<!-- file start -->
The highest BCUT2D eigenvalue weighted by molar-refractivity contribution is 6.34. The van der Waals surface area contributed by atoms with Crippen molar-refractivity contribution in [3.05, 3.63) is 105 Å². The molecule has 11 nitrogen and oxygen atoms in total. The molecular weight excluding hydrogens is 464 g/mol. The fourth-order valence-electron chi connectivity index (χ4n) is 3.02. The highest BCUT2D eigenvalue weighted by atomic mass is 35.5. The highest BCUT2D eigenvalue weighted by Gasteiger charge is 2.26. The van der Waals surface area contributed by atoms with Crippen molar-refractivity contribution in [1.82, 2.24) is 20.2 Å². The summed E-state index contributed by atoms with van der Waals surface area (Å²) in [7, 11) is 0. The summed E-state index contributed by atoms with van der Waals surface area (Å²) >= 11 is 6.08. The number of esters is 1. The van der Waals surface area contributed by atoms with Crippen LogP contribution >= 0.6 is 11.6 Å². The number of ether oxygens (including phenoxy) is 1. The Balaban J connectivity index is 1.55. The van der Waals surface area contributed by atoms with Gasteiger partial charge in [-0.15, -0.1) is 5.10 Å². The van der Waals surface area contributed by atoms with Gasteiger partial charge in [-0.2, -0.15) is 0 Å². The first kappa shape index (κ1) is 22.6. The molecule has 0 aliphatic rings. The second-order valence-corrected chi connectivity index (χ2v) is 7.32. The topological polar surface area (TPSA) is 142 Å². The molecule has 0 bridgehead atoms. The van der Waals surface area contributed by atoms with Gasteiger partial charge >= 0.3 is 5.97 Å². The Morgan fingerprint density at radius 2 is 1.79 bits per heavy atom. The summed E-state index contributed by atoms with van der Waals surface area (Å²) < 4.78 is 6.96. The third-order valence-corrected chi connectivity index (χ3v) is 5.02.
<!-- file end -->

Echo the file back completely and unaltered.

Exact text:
The highest BCUT2D eigenvalue weighted by molar-refractivity contribution is 6.34. The van der Waals surface area contributed by atoms with Crippen molar-refractivity contribution in [3.05, 3.63) is 105 Å². The molecule has 11 nitrogen and oxygen atoms in total. The molecular weight excluding hydrogens is 464 g/mol. The fourth-order valence-electron chi connectivity index (χ4n) is 3.02. The highest BCUT2D eigenvalue weighted by atomic mass is 35.5. The highest BCUT2D eigenvalue weighted by Gasteiger charge is 2.26. The van der Waals surface area contributed by atoms with Crippen molar-refractivity contribution in [1.82, 2.24) is 20.2 Å². The summed E-state index contributed by atoms with van der Waals surface area (Å²) in [7, 11) is 0. The summed E-state index contributed by atoms with van der Waals surface area (Å²) >= 11 is 6.08. The number of esters is 1. The van der Waals surface area contributed by atoms with Crippen LogP contribution >= 0.6 is 11.6 Å². The number of ether oxygens (including phenoxy) is 1. The Balaban J connectivity index is 1.55. The van der Waals surface area contributed by atoms with Gasteiger partial charge in [-0.15, -0.1) is 5.10 Å². The van der Waals surface area contributed by atoms with Gasteiger partial charge in [-0.2, -0.15) is 0 Å². The first kappa shape index (κ1) is 22.6. The molecule has 0 aliphatic rings. The second-order valence-corrected chi connectivity index (χ2v) is 7.32. The topological polar surface area (TPSA) is 142 Å². The molecule has 0 bridgehead atoms. The van der Waals surface area contributed by atoms with Gasteiger partial charge >= 0.3 is 5.97 Å². The Morgan fingerprint density at radius 2 is 1.79 bits per heavy atom. The summed E-state index contributed by atoms with van der Waals surface area (Å²) < 4.78 is 6.96. The third-order valence-corrected chi connectivity index (χ3v) is 5.02.